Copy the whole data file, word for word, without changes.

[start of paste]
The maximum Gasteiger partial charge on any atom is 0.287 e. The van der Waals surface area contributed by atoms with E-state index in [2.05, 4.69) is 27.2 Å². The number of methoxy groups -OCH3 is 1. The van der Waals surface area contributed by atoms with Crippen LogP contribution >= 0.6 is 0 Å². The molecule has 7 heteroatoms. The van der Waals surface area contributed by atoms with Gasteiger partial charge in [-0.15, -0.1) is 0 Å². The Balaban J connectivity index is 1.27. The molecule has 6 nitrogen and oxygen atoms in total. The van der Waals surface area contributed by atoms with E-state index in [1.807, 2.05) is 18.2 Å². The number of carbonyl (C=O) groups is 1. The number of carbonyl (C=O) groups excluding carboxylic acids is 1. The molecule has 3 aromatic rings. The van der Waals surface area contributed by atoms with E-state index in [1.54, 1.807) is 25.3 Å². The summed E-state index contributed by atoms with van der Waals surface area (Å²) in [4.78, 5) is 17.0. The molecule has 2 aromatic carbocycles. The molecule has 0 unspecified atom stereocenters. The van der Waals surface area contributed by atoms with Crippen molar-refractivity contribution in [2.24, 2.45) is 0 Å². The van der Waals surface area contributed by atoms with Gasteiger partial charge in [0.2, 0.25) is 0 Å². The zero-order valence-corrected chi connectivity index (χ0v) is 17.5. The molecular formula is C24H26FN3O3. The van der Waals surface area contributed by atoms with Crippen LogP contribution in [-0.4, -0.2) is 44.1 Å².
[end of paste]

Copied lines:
The maximum Gasteiger partial charge on any atom is 0.287 e. The van der Waals surface area contributed by atoms with E-state index in [2.05, 4.69) is 27.2 Å². The number of methoxy groups -OCH3 is 1. The van der Waals surface area contributed by atoms with Crippen LogP contribution >= 0.6 is 0 Å². The molecule has 7 heteroatoms. The van der Waals surface area contributed by atoms with Gasteiger partial charge in [-0.15, -0.1) is 0 Å². The Balaban J connectivity index is 1.27. The molecule has 6 nitrogen and oxygen atoms in total. The van der Waals surface area contributed by atoms with E-state index in [1.807, 2.05) is 18.2 Å². The number of carbonyl (C=O) groups is 1. The number of carbonyl (C=O) groups excluding carboxylic acids is 1. The molecule has 3 aromatic rings. The van der Waals surface area contributed by atoms with E-state index in [1.54, 1.807) is 25.3 Å². The summed E-state index contributed by atoms with van der Waals surface area (Å²) in [4.78, 5) is 17.0. The molecule has 2 aromatic carbocycles. The molecule has 0 unspecified atom stereocenters. The van der Waals surface area contributed by atoms with Crippen molar-refractivity contribution in [2.24, 2.45) is 0 Å². The van der Waals surface area contributed by atoms with Gasteiger partial charge in [0.2, 0.25) is 0 Å². The zero-order valence-corrected chi connectivity index (χ0v) is 17.5. The molecular formula is C24H26FN3O3. The van der Waals surface area contributed by atoms with Crippen LogP contribution in [-0.4, -0.2) is 44.1 Å².